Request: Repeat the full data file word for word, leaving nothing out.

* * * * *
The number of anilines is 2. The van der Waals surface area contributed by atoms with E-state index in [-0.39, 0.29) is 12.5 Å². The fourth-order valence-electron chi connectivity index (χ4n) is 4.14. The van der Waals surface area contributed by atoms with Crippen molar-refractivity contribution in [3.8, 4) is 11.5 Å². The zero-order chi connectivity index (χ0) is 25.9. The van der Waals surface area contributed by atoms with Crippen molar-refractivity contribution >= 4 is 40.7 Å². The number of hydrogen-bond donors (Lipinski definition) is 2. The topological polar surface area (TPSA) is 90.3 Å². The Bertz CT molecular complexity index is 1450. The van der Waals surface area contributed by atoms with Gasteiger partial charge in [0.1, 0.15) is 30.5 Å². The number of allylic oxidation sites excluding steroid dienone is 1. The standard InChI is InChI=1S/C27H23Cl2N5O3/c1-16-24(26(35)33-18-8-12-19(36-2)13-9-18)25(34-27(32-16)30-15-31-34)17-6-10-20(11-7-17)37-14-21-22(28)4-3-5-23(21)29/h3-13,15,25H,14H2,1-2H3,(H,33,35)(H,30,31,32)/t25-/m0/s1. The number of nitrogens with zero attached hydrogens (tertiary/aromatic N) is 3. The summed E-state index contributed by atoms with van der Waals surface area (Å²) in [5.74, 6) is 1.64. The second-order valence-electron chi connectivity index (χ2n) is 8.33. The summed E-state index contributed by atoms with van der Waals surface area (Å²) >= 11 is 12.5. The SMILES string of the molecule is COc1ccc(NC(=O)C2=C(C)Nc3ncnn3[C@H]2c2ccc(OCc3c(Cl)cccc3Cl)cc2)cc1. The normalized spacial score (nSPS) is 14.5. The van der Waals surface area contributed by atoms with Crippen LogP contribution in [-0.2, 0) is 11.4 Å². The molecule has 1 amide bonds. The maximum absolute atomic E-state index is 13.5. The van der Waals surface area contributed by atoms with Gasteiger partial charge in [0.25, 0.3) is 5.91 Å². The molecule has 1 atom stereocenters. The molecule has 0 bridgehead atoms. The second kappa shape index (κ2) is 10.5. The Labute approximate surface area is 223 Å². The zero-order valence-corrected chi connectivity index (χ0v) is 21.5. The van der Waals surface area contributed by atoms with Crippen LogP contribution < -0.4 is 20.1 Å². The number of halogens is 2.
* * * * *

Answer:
The number of anilines is 2. The van der Waals surface area contributed by atoms with E-state index in [-0.39, 0.29) is 12.5 Å². The fourth-order valence-electron chi connectivity index (χ4n) is 4.14. The van der Waals surface area contributed by atoms with Crippen molar-refractivity contribution in [3.8, 4) is 11.5 Å². The zero-order chi connectivity index (χ0) is 25.9. The van der Waals surface area contributed by atoms with Crippen molar-refractivity contribution >= 4 is 40.7 Å². The number of hydrogen-bond donors (Lipinski definition) is 2. The topological polar surface area (TPSA) is 90.3 Å². The Bertz CT molecular complexity index is 1450. The van der Waals surface area contributed by atoms with Gasteiger partial charge in [0.1, 0.15) is 30.5 Å². The number of allylic oxidation sites excluding steroid dienone is 1. The standard InChI is InChI=1S/C27H23Cl2N5O3/c1-16-24(26(35)33-18-8-12-19(36-2)13-9-18)25(34-27(32-16)30-15-31-34)17-6-10-20(11-7-17)37-14-21-22(28)4-3-5-23(21)29/h3-13,15,25H,14H2,1-2H3,(H,33,35)(H,30,31,32)/t25-/m0/s1. The number of nitrogens with zero attached hydrogens (tertiary/aromatic N) is 3. The summed E-state index contributed by atoms with van der Waals surface area (Å²) in [5.74, 6) is 1.64. The second-order valence-electron chi connectivity index (χ2n) is 8.33. The summed E-state index contributed by atoms with van der Waals surface area (Å²) >= 11 is 12.5. The SMILES string of the molecule is COc1ccc(NC(=O)C2=C(C)Nc3ncnn3[C@H]2c2ccc(OCc3c(Cl)cccc3Cl)cc2)cc1. The normalized spacial score (nSPS) is 14.5. The van der Waals surface area contributed by atoms with Crippen LogP contribution in [-0.2, 0) is 11.4 Å². The molecule has 1 amide bonds. The maximum absolute atomic E-state index is 13.5. The van der Waals surface area contributed by atoms with Gasteiger partial charge in [0.25, 0.3) is 5.91 Å². The molecule has 1 atom stereocenters. The molecule has 0 bridgehead atoms. The second kappa shape index (κ2) is 10.5. The Labute approximate surface area is 223 Å². The zero-order valence-corrected chi connectivity index (χ0v) is 21.5. The van der Waals surface area contributed by atoms with Crippen LogP contribution < -0.4 is 20.1 Å². The number of halogens is 2.